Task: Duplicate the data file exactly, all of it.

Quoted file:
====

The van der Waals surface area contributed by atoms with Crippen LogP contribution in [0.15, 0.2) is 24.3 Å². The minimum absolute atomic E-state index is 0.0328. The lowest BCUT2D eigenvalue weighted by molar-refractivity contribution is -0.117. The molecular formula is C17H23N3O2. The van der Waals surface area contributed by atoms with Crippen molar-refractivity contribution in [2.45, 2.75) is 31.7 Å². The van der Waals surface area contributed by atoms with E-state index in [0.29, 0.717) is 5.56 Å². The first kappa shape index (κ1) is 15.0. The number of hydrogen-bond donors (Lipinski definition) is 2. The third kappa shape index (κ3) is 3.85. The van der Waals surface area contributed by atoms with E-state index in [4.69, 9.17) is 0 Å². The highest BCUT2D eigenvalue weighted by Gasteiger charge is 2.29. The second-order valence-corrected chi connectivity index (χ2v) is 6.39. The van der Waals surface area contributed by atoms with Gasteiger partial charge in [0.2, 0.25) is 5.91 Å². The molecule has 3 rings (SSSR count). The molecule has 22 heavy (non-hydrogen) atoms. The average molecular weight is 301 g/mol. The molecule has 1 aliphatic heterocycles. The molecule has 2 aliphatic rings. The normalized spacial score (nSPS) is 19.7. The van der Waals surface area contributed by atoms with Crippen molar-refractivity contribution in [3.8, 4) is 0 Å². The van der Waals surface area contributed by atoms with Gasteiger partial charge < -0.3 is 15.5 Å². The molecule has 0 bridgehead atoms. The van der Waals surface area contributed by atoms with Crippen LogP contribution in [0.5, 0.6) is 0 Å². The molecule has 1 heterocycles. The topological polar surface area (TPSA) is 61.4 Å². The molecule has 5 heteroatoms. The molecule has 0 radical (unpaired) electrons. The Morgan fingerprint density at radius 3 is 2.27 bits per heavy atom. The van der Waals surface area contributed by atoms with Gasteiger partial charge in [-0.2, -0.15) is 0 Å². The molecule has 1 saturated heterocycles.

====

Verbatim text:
The van der Waals surface area contributed by atoms with Crippen LogP contribution in [0.15, 0.2) is 24.3 Å². The minimum absolute atomic E-state index is 0.0328. The lowest BCUT2D eigenvalue weighted by molar-refractivity contribution is -0.117. The molecular formula is C17H23N3O2. The van der Waals surface area contributed by atoms with Crippen molar-refractivity contribution in [2.45, 2.75) is 31.7 Å². The van der Waals surface area contributed by atoms with E-state index in [0.29, 0.717) is 5.56 Å². The first kappa shape index (κ1) is 15.0. The number of hydrogen-bond donors (Lipinski definition) is 2. The third kappa shape index (κ3) is 3.85. The van der Waals surface area contributed by atoms with E-state index in [4.69, 9.17) is 0 Å². The highest BCUT2D eigenvalue weighted by Gasteiger charge is 2.29. The second-order valence-corrected chi connectivity index (χ2v) is 6.39. The van der Waals surface area contributed by atoms with Gasteiger partial charge in [0.2, 0.25) is 5.91 Å². The molecule has 3 rings (SSSR count). The molecule has 22 heavy (non-hydrogen) atoms. The average molecular weight is 301 g/mol. The molecule has 1 aliphatic heterocycles. The molecule has 2 aliphatic rings. The normalized spacial score (nSPS) is 19.7. The van der Waals surface area contributed by atoms with Crippen molar-refractivity contribution in [3.8, 4) is 0 Å². The van der Waals surface area contributed by atoms with Gasteiger partial charge < -0.3 is 15.5 Å². The molecule has 0 bridgehead atoms. The van der Waals surface area contributed by atoms with Crippen LogP contribution in [0.5, 0.6) is 0 Å². The molecule has 1 heterocycles. The topological polar surface area (TPSA) is 61.4 Å². The molecule has 5 heteroatoms. The molecule has 0 radical (unpaired) electrons. The Morgan fingerprint density at radius 3 is 2.27 bits per heavy atom. The van der Waals surface area contributed by atoms with Gasteiger partial charge in [-0.2, -0.15) is 0 Å². The molecule has 1 saturated heterocycles.